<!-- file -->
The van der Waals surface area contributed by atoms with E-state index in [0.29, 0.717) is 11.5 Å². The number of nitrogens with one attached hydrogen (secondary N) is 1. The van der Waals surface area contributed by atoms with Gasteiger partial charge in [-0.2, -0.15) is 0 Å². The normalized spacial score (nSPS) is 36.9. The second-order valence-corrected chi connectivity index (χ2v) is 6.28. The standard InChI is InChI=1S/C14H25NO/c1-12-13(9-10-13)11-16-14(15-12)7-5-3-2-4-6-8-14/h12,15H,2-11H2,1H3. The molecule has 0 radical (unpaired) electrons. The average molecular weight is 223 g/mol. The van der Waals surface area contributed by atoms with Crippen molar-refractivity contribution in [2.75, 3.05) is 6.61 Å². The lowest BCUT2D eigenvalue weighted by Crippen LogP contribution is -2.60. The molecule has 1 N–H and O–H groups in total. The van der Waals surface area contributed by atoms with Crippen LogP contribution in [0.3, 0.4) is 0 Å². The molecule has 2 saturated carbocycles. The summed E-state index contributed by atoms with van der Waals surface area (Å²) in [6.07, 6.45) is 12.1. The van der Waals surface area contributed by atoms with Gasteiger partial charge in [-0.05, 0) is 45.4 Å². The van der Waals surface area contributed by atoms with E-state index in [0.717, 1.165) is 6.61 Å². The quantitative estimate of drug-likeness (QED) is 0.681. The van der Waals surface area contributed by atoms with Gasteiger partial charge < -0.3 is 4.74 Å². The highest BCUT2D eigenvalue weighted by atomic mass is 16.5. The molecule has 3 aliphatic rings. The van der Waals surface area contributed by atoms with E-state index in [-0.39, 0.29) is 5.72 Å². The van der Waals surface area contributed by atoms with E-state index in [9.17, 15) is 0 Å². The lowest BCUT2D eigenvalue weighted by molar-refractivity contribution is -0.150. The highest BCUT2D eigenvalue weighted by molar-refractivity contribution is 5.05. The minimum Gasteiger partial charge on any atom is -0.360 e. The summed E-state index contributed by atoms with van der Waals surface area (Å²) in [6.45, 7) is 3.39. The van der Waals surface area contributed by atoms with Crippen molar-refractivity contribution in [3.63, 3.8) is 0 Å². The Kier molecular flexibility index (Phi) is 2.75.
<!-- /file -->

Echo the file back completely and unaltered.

The van der Waals surface area contributed by atoms with E-state index in [0.29, 0.717) is 11.5 Å². The number of nitrogens with one attached hydrogen (secondary N) is 1. The van der Waals surface area contributed by atoms with Gasteiger partial charge in [-0.2, -0.15) is 0 Å². The normalized spacial score (nSPS) is 36.9. The second-order valence-corrected chi connectivity index (χ2v) is 6.28. The standard InChI is InChI=1S/C14H25NO/c1-12-13(9-10-13)11-16-14(15-12)7-5-3-2-4-6-8-14/h12,15H,2-11H2,1H3. The molecule has 0 radical (unpaired) electrons. The average molecular weight is 223 g/mol. The van der Waals surface area contributed by atoms with Crippen molar-refractivity contribution in [2.75, 3.05) is 6.61 Å². The lowest BCUT2D eigenvalue weighted by Crippen LogP contribution is -2.60. The molecule has 1 N–H and O–H groups in total. The van der Waals surface area contributed by atoms with Crippen LogP contribution in [0.3, 0.4) is 0 Å². The molecule has 2 saturated carbocycles. The summed E-state index contributed by atoms with van der Waals surface area (Å²) in [6.07, 6.45) is 12.1. The van der Waals surface area contributed by atoms with Gasteiger partial charge in [-0.05, 0) is 45.4 Å². The van der Waals surface area contributed by atoms with E-state index in [0.717, 1.165) is 6.61 Å². The quantitative estimate of drug-likeness (QED) is 0.681. The van der Waals surface area contributed by atoms with Gasteiger partial charge < -0.3 is 4.74 Å². The highest BCUT2D eigenvalue weighted by atomic mass is 16.5. The molecule has 3 aliphatic rings. The van der Waals surface area contributed by atoms with E-state index in [-0.39, 0.29) is 5.72 Å². The van der Waals surface area contributed by atoms with E-state index in [9.17, 15) is 0 Å². The lowest BCUT2D eigenvalue weighted by molar-refractivity contribution is -0.150. The highest BCUT2D eigenvalue weighted by molar-refractivity contribution is 5.05. The minimum Gasteiger partial charge on any atom is -0.360 e. The summed E-state index contributed by atoms with van der Waals surface area (Å²) in [6.45, 7) is 3.39. The van der Waals surface area contributed by atoms with Crippen molar-refractivity contribution in [3.63, 3.8) is 0 Å². The Kier molecular flexibility index (Phi) is 2.75.